Penn State

Snipers, helicopters and a waived hearing

BELLEFONTE -- It’s an unusual morning when snipers are stationed on the roof of any small-town building. 

Yet here, in the geographic middle of Pennsylvania, two gazed intently, awaiting Jerry Sandusky’s arrival at the Centre County Courthouse. Fifteen more police offers guarded the barricaded entrance. 

The extra security began arriving at 5:45 a.m. Most officers envisioned themselves leaving well after 5 p.m. Less than five minutes after the 8:30 a.m. scheduled start time, Sandusky left the courthouse flanked by attorney Joe Amendola.

Sandusky waived his preliminary hearing this morning.

On his way home, he offered a quick sound bite with a football twist. Wearing a dark suit and red tie, he quietly told a group of photographers he plans on staying the course for four full quarters. He then walked gingerly into a black BMW SUV driven by Amendola. 

A woman, who only identified herself as knowing children involved in The Second Mile, jeered Sandusky as the BMW pulled away. Camera clicks made her voice inaudible. 

An exhaustive day of chilling testimony and impassioned responses never materialized.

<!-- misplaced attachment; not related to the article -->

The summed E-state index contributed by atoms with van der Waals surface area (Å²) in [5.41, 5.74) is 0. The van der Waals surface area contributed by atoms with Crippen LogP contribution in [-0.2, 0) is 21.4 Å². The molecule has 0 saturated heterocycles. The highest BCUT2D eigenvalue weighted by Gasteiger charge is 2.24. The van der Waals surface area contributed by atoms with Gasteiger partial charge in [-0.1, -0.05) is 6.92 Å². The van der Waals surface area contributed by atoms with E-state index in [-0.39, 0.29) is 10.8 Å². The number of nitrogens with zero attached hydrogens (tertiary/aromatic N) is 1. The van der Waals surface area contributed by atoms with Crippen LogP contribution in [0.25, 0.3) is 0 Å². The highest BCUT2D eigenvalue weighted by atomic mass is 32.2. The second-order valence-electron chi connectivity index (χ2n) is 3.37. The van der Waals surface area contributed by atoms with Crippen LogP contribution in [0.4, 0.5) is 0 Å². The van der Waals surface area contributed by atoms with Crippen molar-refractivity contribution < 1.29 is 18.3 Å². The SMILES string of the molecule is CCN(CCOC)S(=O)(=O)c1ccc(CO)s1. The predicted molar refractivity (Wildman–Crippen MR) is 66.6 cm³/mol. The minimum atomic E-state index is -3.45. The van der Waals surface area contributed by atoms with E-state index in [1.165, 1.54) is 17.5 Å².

No mobs formed outside the courthouse. Media members outnumbered onlookers by a hearty margin. The Westboro Baptist Church never made its way to Bellefonte. Football haters -- and lovers -- stayed away. 

No Mike McQueary. No Tim Curley. No surprise witnesses. 

Reporters scrambled to find stories about something that never started. In reality, they descended upon Bellefonte for no reason.  

Alleged victim’s attorneys granted interviews outside the courthouse. Amendola answered dozens of questions. 

Some reporters completed their news gathering by 10:30 a.m. So much for a 12-hour day. Nobody prepared for nothing. 

The morning had a cordial tone. The police and media engaged in small talk. Restaurants and cafes opened early. Bellefonte looked its early-morning best, with frost covering the courthouse lawn and the roofs of historic buildings. The borough’s cleanliness and charm impressed hardened reporters. 

Everybody was bracing for a draining day. All they got was frostbite.